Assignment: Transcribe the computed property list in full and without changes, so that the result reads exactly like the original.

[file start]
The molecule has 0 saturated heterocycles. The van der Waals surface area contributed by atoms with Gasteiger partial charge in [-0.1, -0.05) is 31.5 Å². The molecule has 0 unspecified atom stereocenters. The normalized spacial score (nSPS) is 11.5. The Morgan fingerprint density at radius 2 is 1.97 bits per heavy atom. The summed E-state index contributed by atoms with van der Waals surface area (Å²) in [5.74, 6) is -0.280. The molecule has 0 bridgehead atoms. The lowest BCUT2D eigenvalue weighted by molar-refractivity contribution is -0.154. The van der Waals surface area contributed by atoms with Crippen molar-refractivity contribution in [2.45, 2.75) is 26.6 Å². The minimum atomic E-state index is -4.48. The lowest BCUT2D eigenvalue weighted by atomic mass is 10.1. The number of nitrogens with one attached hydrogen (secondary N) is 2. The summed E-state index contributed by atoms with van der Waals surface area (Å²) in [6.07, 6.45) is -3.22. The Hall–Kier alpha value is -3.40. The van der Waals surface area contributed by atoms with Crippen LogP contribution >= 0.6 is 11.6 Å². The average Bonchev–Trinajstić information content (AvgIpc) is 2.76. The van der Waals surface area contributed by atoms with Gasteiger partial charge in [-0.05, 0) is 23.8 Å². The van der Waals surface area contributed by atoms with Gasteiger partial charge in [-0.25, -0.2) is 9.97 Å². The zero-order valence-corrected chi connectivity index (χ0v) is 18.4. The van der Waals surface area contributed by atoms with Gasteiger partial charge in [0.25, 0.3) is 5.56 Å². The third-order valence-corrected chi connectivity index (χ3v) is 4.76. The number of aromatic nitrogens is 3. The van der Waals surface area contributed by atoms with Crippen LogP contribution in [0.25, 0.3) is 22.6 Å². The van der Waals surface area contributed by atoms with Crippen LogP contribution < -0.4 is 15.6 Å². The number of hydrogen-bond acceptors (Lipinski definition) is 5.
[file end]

The molecule has 0 saturated heterocycles. The van der Waals surface area contributed by atoms with Gasteiger partial charge in [-0.1, -0.05) is 31.5 Å². The molecule has 0 unspecified atom stereocenters. The normalized spacial score (nSPS) is 11.5. The Morgan fingerprint density at radius 2 is 1.97 bits per heavy atom. The summed E-state index contributed by atoms with van der Waals surface area (Å²) in [5.74, 6) is -0.280. The molecule has 0 bridgehead atoms. The lowest BCUT2D eigenvalue weighted by molar-refractivity contribution is -0.154. The van der Waals surface area contributed by atoms with Crippen molar-refractivity contribution in [2.45, 2.75) is 26.6 Å². The minimum atomic E-state index is -4.48. The lowest BCUT2D eigenvalue weighted by atomic mass is 10.1. The number of nitrogens with one attached hydrogen (secondary N) is 2. The summed E-state index contributed by atoms with van der Waals surface area (Å²) in [6.07, 6.45) is -3.22. The Hall–Kier alpha value is -3.40. The van der Waals surface area contributed by atoms with Crippen LogP contribution >= 0.6 is 11.6 Å². The average Bonchev–Trinajstić information content (AvgIpc) is 2.76. The van der Waals surface area contributed by atoms with Gasteiger partial charge in [-0.05, 0) is 23.8 Å². The van der Waals surface area contributed by atoms with Gasteiger partial charge in [-0.25, -0.2) is 9.97 Å². The zero-order valence-corrected chi connectivity index (χ0v) is 18.4. The van der Waals surface area contributed by atoms with Gasteiger partial charge in [0.25, 0.3) is 5.56 Å². The third-order valence-corrected chi connectivity index (χ3v) is 4.76. The number of aromatic nitrogens is 3. The van der Waals surface area contributed by atoms with Crippen LogP contribution in [0.25, 0.3) is 22.6 Å². The van der Waals surface area contributed by atoms with Crippen LogP contribution < -0.4 is 15.6 Å². The number of hydrogen-bond acceptors (Lipinski definition) is 5.